Smart Moves by Ellen James Martin

Tips to Avoid Taking Out a Too-High Mortgage

Young adults across America are facing an unprecedented array of expenses. These include payments on mountains of student debt and hefty health care costs. Many with small kids also face exorbitant daycare charges.

So, should millennials try mightily to limit their mortgage expenses when buying a home -- even if that means settling for a smaller-than-ideal property? Absolutely, if they intend to stay in their place for a relatively short time, says Issi Romem, the chief economist for Trulia, which tracks real estate markets throughout America.

“It’s not a good idea to overextend yourself if you’ll need to sell within three to five years,” says Romem, who’s based in one of the nation’s costliest housing markets, the San Francisco area.

Romem is already identifying signs of a mild to moderate downturn in real estate markets and a slowing of home price appreciation. That means those currently buying property can’t count on price gains to cover their selling-related expenses if they must let go of their property a few years after buying it.

The good news for current buyers is that the market is gradually shifting in their favor, and mortgage rates are likely to remain moderate by historical standards. Meanwhile, unsold inventory is starting to accumulate, which means many sellers will need to cut prices, giving buyers more bargaining power than they’ve had in recent years.

The slowing in home price appreciation, coupled with the high cost of living for many millennials, makes it prudent for first-time buyers to limit their exposure to mortgage debt, says Keith Gumbinger, a vice president at HSH Associates, which follows home lending trends across the country.

“It’s better for buyers to err on the side of safety than to be up to their necks in financial obligations,” he says.

Here are a few pointers for buyers:

-- Realize it’s still possible to take out a bigger home loan than you should.

“It’s always possible to put yourself behind the eight ball with mortgage debt,” Gumbinger says.

Many borrowers are offered the chance to take out a larger mortgage than is wise in their case, says Sean Sebold, a veteran financial planner who’s advised clients since 1994.

Among the buyers who should be especially careful not to overspend are people who are single and couples supporting a household on just one income, he says.

Why do some buyers spend more than planned -- even after taking on a big mortgage? Sebold believes most buyers are optimistic about their finances.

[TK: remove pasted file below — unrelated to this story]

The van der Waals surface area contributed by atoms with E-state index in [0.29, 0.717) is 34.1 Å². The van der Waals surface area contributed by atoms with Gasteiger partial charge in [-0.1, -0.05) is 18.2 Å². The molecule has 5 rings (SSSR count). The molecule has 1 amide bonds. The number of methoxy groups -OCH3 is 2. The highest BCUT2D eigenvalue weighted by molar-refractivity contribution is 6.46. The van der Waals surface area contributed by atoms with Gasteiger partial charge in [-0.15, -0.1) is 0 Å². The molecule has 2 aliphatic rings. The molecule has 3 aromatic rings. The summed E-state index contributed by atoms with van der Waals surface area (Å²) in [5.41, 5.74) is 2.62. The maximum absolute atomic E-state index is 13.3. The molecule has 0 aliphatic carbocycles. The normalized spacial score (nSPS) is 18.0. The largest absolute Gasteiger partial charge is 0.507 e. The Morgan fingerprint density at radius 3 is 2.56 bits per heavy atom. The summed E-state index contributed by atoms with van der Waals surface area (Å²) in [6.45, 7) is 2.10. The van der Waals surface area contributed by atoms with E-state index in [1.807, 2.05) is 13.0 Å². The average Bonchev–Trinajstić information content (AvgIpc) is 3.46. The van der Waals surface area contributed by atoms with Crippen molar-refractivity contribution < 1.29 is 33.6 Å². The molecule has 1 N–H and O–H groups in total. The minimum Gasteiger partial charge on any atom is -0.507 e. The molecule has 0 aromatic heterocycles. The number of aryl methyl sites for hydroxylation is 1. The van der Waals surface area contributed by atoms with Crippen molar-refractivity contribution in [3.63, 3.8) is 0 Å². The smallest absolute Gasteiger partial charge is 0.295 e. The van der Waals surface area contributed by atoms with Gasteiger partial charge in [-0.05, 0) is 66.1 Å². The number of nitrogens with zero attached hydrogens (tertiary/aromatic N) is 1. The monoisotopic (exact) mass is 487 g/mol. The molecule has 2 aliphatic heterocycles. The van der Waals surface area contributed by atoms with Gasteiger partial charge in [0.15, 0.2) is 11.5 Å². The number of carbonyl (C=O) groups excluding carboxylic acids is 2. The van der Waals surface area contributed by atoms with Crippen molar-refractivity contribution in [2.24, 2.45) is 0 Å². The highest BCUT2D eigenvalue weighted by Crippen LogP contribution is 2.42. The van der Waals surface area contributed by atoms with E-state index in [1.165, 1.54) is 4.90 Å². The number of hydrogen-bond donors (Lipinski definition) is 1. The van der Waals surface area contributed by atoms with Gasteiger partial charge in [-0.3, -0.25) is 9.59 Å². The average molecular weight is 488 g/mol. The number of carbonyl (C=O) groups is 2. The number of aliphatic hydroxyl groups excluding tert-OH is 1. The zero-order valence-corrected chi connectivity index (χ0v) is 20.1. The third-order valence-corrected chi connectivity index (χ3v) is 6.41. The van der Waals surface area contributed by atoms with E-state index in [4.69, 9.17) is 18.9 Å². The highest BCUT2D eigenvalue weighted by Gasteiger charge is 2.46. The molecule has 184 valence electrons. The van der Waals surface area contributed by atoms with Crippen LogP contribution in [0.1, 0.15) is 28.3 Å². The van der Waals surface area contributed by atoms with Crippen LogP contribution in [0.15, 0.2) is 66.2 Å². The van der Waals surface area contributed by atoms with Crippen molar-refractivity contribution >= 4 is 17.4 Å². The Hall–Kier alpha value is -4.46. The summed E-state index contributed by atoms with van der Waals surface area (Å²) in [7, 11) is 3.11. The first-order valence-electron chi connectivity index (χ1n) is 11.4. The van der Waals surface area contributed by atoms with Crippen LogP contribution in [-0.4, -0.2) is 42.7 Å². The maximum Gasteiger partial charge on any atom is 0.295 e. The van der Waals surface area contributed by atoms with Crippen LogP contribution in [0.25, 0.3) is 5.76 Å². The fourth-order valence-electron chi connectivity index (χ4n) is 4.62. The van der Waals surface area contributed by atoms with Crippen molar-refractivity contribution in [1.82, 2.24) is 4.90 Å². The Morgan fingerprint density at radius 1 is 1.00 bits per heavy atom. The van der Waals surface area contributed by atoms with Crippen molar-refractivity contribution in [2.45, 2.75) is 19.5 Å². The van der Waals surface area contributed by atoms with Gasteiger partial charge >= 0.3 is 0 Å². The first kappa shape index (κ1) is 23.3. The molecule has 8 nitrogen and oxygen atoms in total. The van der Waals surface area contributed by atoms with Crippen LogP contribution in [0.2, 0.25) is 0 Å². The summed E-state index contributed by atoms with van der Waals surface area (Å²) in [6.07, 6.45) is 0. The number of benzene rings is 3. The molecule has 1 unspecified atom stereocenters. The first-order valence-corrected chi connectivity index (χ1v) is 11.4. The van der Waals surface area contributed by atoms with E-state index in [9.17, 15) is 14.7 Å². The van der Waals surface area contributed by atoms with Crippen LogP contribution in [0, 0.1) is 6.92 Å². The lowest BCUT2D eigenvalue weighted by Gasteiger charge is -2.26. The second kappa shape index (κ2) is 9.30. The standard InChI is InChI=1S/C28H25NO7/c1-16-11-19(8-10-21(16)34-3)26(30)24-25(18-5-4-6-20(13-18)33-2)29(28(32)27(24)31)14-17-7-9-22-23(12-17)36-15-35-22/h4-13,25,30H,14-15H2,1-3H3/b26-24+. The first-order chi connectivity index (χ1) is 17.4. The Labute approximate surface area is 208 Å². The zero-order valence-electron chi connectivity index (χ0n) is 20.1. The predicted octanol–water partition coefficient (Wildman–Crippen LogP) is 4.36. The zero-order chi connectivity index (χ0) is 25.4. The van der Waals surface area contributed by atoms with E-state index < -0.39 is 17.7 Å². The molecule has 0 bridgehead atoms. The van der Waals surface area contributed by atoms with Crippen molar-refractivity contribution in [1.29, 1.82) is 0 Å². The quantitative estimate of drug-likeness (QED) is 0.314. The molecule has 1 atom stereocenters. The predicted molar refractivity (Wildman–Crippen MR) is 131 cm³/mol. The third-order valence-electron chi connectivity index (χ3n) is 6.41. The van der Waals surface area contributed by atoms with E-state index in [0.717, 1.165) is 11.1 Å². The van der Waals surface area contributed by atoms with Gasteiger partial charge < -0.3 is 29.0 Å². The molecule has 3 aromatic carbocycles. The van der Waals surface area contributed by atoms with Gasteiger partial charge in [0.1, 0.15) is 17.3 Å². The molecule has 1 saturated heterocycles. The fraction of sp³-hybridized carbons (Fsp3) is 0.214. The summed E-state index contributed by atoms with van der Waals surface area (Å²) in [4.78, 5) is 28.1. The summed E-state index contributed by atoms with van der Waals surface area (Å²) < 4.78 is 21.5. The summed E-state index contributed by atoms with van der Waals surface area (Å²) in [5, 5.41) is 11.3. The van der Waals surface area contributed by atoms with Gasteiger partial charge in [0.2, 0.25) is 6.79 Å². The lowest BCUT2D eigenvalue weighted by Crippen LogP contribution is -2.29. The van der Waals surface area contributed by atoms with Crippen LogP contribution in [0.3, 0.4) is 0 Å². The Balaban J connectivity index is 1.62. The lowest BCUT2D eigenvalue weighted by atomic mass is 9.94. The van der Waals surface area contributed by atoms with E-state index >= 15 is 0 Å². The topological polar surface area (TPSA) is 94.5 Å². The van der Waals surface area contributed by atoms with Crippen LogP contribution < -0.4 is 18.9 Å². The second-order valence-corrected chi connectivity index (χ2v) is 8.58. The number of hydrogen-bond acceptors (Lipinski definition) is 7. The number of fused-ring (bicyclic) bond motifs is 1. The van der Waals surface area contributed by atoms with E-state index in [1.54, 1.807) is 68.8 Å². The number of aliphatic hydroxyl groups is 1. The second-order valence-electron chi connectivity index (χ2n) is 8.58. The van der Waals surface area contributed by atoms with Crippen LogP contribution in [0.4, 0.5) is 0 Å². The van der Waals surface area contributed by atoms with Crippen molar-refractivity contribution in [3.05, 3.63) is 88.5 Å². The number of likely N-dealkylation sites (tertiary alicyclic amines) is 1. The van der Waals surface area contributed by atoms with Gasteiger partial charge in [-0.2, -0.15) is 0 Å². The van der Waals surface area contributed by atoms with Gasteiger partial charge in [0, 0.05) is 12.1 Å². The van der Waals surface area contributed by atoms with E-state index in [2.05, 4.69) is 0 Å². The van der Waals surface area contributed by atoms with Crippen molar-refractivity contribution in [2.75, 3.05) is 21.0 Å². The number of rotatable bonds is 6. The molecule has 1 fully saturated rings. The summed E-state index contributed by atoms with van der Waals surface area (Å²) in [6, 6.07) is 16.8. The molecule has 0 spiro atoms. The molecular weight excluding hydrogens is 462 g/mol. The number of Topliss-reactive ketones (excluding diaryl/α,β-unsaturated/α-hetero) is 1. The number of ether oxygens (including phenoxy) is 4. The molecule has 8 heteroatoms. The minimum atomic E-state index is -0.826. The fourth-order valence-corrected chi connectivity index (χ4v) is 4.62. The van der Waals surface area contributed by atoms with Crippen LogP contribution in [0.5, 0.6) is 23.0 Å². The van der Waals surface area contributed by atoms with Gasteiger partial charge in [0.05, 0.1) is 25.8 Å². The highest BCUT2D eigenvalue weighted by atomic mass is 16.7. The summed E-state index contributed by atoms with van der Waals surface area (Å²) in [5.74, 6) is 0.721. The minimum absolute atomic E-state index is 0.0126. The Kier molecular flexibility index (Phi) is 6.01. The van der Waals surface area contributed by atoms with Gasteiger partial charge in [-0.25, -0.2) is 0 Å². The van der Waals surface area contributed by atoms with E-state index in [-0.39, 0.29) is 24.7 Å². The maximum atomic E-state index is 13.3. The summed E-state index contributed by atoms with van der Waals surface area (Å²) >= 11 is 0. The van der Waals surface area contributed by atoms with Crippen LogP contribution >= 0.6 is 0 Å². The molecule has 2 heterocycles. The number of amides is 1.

Although there are fewer people working in mortgage lending than before the Great Recession, those still in the field are now competing as aggressively as ever for loans, Gumbinger says, and many lenders work on commission, meaning they don’t get paid unless their deals go through.

Do lenders want buyers to borrow more than is prudent? Generally not, says Gumbinger, but neither are they driven to dissuade borrowers from doing so.

“It’s not the mortgage lender’s responsibility to protect you from you,” he says.

-- Get a handle on your finances prior to taking out a mortgage.

Sebold suggests that before looking at property, you do a careful analysis of your income and outflows to ensure you’ll have adequate funds to cover both your mortgage payments and your non-housing expenses.

Do you have a child who needs expensive tutoring due to learning disabilities? Are you a dog lover who insists on organic food for your several puppies? Do you like traveling the world and take regular international trips?

These are examples of special spending patterns that should be taken into account when deciding how much you can afford for a property.

Sebold recommends that before you shop for a home, you should analyze your spending over a recent three-month period. Then assume you’ll spend as much or more after you buy a home, adding in extra costs for the property, such as hardware and lawn supplies.

In fact, Sebold encourages renters to simulate what they would confront if they faced higher housing costs each month.

“Suppose you’re now paying $1,500 a month for rent but plan to spend $2,500 for a house payment. While still living in your apartment, put an extra $1,000 a month in a savings account and see if you can live on the rest of your income,” he says.

-- Give yourself an upper limit on how much you’ll spend for a home.

“If you’re working in an insecure job, you’d better have a year’s worth of living costs set aside if you’re in a one-income household,” Sebold says.

Even if you have two incomes -- and believe your jobs are secure -- Sebold says you’ll want to add in a financial buffer when calculating what you can afford for housing.

After gaining mortgage preapproval, he urges you to set a firm upper limit on how much you’ll spend before heading out to look at property. Put this number on an index card and carry it in your pocket when you’re searching for the right home, he says.

“You should always know that number before going out to buy,” he says.

(To contact Ellen James Martin, email her at